Being on go mode at all times takes a toll on your body. Typing away at your computer or running around all day can result in an uncomfortable, achy feeling. You know how it goes: Your joints tighten up, and the urge to twist and turn to crack your back creeps in. You give in, and that familiar “pop” sound signals a soothing release. Your back feels a little better afterward. And every time your back tightens up, you crack it again in hopes of relieving the tension.
Is it bad to crack your back all the time? The short answer is yes. Treating your back to a crack is not the answer. If done in moderation, you’re less likely to experience dangerous side effects. We’ve all probably cracked our back every now and then, and we’re fine, right? However, becoming a habitual back cracker can actually make your joint pain severely worse.
A recent analysis conducted by the Journal of the American Medical Association found that if you’re feeling pain in your lower back, cracking your back only helps with short-term pain and won’t cause any significant improvements. Things like this are better left to a professional. So we called on Todd Sinett, DC, a New York–based chiropractor and author of 3 Weeks to a Better Back, and Amanda Brick, DPT, clinical director at Professional Physical Therapy, to spell out signs you need to pay attention to if you find yourself having to crack your back way too often.
Chiropractors crack the code below. Read on for everything you need to know about this unhealthy habit.
It Can Cause Even More Strain to Your Joints
“The cracking sound is actually a release of carbon dioxide gas that builds up in a joint,” explains Sinett. “Self–back cracking can cause injuries such as muscle pulls or even strain tendons and tear ligaments. You can also over-stretch yourself in an attempt to crack your back. It is even more contraindicated to self-crack your neck. Self-cracking your neck can compromise your blood supply to your head and neck.
“Ideally you want to get to the cause of why you feel the need to crack your back. A chiropractor or physical therapist are both trained to evaluate the need and cause of back problems. If your back cracks naturally and unforced during a simple stretch or exercise, enjoy the release. However, the crux is you don’t want to purposefully try to crack your back.”
Brick also believes that instead of constantly cracking your back, you need to see a professional. “Unlike a physical therapist or a chiropractor who can precisely crack the level of the spine they deem necessary, when you crack your own back you may be targeting an area already under strain or compensating for other segments from abnormal movement patterns,” says Brick. “Also, routinely cracking your back can just be another way to prolong or mask the issue, rather than address it.”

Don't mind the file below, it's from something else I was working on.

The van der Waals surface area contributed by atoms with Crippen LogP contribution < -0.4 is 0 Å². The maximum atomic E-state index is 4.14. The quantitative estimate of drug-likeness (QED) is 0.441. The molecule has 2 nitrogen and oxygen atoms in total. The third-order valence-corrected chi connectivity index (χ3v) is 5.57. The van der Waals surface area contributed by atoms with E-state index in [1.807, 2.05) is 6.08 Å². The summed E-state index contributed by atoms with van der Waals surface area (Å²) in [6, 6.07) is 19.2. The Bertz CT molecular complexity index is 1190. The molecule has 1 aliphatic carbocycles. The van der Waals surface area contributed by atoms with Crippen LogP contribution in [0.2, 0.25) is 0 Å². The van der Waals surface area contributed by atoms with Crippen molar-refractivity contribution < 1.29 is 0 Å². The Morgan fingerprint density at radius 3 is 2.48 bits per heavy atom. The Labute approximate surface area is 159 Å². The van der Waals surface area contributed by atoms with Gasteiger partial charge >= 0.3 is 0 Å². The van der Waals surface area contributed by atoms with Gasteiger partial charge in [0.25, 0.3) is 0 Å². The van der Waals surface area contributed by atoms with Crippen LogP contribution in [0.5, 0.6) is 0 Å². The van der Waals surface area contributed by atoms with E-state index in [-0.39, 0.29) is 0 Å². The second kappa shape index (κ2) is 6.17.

“Many times, the people who crack their backs often are people with chronic instability or weakness,” explains Brick. “Cracking their backs causes relief from a buildup of pressure or tightness, which is essentially the release of gas build up inside the joints. The urge to crack your back really stems from a segment in your spine not moving correctly.”
Brick continues: “A decrease in range of motion, pain while cracking, and a numbness or tingling that radiates into your leg after you’ve cracked your back are all signs that you should stop and follow up with a skilled professional.”
You Can Do Healthy Stretches Instead of Cracking Your Back
“Stretches that promote movement in all directions can help relieve pressure without cracking your back,” advises Brick. “Yoga positions, such as cobra and child’s pose, both may feel good, as well as a stretch known as the ‘open book.’”
To do the open book stretch, Brick suggests you lie on your side with your hips and knees bent to 90 degrees. Stretch both arms out to one side, so both hands are touching, then turn your upper body to open up your chest while moving your top arm across your body. Hold this pose for two to five seconds. You can do this 10 to 15 times on each side to really stretch out your back.
This article is provided for informational purposes only and is not intended to be used in the place of advice of your physician or other medical professionals. You should always consult with your doctor or healthcare provider first with any health-related questions. See our full health disclaimer here.